In this episode, consultant and author James Robertson helps us to break down user stories into smaller, more manageable pieces.  He also shows us how to look critically at user stories to make sure they don’t specify a solution.

James Robertson

James Robertson

Co-founder of The Atlantic Systems Guild

James Robertson is a consultant, teacher, author, and project leader whose area of concern is the requirements for products and the contribution that good requirements make to successful projects.

He is the co-author of the best-selling book “Mastering the Requirements Process, Third Edition”, which provides guidance on finding requirements and writing them so that all the stakeholders can understand them. He also co-founded the Volere approach to requirements engineering.

After listening to this episode, you'll understand:

  • How to get started with user stories
  • How to break down large, high level stories
  • How to look critically at user stories
  • Why the second best user story may be better

Show Notes

We often see people creating initial user stories and then treating them as if they are cast in concrete.  Instead, think of user stories as an opportunity to explore the real need.  Think of agile development as two parts; discover and deliver.

Use the story to discover the real need.  Start by think of it as not a user story, but as a story of a need.  Using “I want” in a story sometimes leads us to prematurely identify a solution.  To instead focus on the real need, switch to “I can”.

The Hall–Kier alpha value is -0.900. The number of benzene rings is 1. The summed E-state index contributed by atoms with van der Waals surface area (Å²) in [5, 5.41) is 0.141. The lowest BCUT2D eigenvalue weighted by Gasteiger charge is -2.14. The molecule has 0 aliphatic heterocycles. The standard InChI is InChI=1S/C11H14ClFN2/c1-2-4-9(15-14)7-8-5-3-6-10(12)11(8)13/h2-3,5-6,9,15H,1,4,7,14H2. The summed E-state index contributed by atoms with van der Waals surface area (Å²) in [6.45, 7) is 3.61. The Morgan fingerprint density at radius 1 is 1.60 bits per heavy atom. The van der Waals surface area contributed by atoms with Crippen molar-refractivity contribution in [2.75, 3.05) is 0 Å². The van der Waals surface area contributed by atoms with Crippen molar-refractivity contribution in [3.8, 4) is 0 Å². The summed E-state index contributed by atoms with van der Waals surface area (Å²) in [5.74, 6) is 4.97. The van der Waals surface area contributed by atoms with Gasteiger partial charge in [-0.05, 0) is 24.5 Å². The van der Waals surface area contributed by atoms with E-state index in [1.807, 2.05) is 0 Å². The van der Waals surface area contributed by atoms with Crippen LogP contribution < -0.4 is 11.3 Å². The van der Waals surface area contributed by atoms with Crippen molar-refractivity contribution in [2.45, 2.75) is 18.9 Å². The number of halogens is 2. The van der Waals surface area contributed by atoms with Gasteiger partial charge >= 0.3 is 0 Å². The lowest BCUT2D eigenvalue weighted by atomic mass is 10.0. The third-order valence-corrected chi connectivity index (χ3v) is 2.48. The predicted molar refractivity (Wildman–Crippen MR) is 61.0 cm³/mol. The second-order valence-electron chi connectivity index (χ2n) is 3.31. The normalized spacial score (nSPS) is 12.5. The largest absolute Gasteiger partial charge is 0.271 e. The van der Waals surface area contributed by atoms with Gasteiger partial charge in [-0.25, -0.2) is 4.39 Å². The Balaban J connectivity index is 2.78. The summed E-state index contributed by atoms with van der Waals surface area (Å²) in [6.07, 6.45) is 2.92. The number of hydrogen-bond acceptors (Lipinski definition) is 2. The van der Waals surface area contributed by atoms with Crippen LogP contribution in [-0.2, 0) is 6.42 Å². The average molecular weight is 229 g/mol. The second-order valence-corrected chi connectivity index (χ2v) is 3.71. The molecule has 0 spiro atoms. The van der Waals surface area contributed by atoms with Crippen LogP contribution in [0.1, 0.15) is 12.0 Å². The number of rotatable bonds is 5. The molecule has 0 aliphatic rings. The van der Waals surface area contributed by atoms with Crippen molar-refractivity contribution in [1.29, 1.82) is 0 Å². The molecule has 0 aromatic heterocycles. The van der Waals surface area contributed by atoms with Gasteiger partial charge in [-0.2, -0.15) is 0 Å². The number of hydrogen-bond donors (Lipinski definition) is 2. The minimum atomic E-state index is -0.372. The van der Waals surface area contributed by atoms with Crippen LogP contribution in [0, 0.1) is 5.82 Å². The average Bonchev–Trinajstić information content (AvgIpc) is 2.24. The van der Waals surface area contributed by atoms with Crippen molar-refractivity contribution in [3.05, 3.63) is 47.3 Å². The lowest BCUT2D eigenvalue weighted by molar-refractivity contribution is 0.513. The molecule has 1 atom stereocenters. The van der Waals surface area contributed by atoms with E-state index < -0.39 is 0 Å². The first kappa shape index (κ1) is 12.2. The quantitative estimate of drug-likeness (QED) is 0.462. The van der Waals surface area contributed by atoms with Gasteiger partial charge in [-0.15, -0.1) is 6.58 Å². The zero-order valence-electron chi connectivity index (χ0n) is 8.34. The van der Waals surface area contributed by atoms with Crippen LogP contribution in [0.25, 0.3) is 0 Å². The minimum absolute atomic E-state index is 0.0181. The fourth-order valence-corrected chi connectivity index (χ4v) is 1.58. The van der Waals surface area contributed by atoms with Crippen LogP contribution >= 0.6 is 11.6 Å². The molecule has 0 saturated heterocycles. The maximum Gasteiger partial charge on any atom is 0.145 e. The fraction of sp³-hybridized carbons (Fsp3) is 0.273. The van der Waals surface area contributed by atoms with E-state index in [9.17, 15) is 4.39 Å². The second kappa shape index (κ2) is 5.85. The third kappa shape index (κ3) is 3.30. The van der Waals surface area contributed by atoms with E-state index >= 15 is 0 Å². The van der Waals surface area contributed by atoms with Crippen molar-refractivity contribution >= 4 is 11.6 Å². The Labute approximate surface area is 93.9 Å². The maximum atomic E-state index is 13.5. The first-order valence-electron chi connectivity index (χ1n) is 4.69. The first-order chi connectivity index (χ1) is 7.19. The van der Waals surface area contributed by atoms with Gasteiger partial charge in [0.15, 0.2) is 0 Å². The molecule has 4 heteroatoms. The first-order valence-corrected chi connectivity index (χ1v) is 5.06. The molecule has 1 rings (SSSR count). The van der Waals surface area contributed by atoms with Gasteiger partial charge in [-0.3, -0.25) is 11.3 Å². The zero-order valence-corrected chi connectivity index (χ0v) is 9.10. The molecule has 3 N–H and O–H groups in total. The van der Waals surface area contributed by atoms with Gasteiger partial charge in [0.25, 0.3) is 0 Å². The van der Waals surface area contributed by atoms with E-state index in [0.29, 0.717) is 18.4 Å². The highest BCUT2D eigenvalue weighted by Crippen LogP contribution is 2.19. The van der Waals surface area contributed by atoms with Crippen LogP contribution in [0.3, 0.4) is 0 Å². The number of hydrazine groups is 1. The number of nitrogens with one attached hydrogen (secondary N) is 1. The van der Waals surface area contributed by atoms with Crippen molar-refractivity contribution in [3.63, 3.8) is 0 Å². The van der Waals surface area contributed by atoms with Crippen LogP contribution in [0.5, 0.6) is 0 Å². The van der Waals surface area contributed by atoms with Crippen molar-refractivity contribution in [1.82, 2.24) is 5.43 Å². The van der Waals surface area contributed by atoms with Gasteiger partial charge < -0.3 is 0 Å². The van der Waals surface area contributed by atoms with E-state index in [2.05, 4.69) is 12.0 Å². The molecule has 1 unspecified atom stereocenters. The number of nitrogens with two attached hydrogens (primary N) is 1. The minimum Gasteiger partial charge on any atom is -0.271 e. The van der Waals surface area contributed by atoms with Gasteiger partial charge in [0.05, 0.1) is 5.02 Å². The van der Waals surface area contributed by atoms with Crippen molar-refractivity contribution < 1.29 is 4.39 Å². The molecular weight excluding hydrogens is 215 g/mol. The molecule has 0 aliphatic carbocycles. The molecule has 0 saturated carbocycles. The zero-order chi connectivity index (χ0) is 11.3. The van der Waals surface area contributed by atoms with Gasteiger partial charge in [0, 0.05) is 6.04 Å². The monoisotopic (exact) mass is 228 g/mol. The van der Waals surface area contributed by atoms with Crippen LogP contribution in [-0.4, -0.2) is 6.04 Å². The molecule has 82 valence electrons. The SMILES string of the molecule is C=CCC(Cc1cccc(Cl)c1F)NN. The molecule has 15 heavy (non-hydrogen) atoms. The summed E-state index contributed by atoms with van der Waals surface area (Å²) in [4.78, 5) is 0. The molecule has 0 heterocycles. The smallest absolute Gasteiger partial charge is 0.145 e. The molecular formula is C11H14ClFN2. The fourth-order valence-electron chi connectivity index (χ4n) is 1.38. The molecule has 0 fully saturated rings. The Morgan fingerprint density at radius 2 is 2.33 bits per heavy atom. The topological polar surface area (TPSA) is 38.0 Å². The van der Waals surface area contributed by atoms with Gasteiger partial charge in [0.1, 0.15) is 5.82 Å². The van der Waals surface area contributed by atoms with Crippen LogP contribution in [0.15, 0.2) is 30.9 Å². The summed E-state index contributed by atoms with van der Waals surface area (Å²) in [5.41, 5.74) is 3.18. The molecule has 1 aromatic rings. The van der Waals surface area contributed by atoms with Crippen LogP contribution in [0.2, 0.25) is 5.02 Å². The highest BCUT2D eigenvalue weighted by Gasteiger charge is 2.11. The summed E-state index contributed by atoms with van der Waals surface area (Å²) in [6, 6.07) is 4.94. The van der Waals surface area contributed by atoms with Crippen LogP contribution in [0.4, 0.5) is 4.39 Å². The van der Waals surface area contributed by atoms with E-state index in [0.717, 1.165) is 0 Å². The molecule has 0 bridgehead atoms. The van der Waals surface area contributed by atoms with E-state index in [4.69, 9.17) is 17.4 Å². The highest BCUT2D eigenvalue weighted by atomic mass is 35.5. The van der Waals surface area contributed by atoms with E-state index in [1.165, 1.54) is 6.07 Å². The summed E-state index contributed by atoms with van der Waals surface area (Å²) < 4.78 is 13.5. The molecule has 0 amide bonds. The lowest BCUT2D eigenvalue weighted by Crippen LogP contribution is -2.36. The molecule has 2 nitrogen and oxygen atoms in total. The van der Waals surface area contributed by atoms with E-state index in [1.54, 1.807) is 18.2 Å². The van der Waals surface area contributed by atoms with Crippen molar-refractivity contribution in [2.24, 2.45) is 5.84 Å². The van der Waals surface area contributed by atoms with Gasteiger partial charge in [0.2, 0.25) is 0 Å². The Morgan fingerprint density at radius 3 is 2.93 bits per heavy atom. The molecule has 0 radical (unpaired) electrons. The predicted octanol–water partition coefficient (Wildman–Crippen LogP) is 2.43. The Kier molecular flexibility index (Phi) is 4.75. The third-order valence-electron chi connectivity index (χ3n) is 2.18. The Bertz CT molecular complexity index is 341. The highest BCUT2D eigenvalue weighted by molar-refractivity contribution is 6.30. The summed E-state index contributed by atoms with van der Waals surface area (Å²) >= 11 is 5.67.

After the story is initially written, it needs to go through processing or refinement.  The initial story does not need to be written so as to fit in a single iteration.  It can be later refined and right-sized.  Focus on the business or user need and keep the stories high level.

After you have the initial story, you can refine and split the high level story (epic).  One way to do this is to look at the user role to identify if there are different roles that have a similar need and split the stories based on that more detailed role.  The key is to make sure the epic is the right story.

The most common format for a user story is: As a <role>, I want <need> so that <goal>.

When you look critically at the user story, make sure the role is valuable to the organization, the need is truly a need and not a solution, and that the goal is valuable to the role.  Look for the second right story; the story that digs deeper to discover the real need.

Often, people assume that they know the answer.  Challenge assumptions to find a user story that expresses the real need and allows software engineers to find the right solution.



Your Homework

1. Don’t write stories starting with “I want” because that leads you to a solution. Instead, start with “I need” or “I can”.
2. Look for the second right story. Look critically at your user story and identify ways to improve it.
3. Don’t forget non-functional requirements. Review your user stories to make sure and non-functional aspects are identified.

What’s your take?

What do you find challenging about User Stories?  Please share your experience and comments in the section below.


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